Italian fast car is the star at slow French auctions


The highest price paid at auction in France in 2015 was for a collectible rather than a work of art. A 1961 Ferrari 250 GT SWB California Spyder went for €14.2m (€16.3m with premium) at Artcurial in February 2015.

The sale topped another flat year for total auction sales in the country, though Christie’s bucked the broader trend with sales up 30% on the previous year. Its €234m total represents the auction house’s second best year in France since opening its doors in 2001—though far short of its 2009 best, when revenues were boosted by the record-breaking €374m Yves St Laurent sale.

It was enough to put Christie’s in the top spot in France, leapfrogging Sotheby’s France, which reported a slight sales drop to €210.4m from €213m the previous year.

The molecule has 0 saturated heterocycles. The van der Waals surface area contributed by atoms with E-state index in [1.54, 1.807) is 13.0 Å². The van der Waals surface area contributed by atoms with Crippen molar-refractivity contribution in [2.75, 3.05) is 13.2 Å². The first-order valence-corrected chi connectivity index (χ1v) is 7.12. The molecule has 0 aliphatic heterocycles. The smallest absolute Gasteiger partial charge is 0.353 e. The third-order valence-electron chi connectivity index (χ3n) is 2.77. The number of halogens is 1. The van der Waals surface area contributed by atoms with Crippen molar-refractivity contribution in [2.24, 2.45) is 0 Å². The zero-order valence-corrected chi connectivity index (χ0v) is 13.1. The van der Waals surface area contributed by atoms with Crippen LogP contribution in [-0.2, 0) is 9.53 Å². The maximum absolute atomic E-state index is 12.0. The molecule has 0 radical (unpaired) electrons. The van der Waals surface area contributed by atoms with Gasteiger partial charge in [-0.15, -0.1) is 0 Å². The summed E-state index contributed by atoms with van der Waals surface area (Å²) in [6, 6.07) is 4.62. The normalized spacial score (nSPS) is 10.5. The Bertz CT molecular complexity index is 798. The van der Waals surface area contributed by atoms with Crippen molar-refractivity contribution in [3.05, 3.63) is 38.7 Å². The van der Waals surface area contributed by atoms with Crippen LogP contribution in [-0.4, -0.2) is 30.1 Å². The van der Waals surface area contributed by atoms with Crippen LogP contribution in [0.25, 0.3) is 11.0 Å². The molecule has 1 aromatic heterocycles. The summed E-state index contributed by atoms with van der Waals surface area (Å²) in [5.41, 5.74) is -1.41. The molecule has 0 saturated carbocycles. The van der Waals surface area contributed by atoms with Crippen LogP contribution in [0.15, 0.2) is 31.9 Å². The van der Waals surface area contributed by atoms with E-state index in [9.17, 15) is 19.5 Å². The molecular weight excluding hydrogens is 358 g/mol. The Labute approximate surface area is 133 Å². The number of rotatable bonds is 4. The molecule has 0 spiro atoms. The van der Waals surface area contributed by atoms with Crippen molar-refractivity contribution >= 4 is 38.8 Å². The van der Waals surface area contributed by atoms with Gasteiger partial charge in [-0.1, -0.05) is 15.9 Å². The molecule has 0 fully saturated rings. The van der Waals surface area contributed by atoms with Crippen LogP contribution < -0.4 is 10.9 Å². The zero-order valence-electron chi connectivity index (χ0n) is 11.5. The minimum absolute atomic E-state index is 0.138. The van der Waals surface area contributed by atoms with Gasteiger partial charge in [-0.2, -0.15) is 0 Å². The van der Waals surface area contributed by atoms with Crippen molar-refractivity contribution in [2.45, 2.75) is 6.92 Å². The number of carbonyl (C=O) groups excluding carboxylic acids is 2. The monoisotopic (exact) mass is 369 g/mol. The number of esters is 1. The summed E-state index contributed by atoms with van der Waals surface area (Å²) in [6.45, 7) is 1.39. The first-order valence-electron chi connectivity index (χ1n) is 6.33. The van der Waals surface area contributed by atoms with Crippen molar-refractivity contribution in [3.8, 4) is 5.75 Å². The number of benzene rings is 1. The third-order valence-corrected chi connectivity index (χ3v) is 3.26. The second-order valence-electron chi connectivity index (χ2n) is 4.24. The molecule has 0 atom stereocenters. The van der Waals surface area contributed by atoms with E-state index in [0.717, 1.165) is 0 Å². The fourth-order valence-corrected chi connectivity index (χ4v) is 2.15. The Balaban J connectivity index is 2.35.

Snapping at Sotheby’s heels in France, with total sales of €191m, was the Paris-based auction house Artcurial with very similar figures to last year.

Otherwise, Asian art contributed to France’s greatest hits, though general sales in this category were down in volume compared to the previous year. Christie’s top lot was a Chinese 18th-century Qianlong-period hand-scroll in ink and colour on paper, inscribed and signed with two seals. Estimated at €80,000 to €120,000, it sold on 9 June for a whopping €4.9m hammer price (€5.6m including premium).

Sotheby’s top lot straddled the border between collectibles and fine art: a Baulé tribal double mask from Ivory Coast sold for a hammer price of €4.7m (€5.4m, including premium).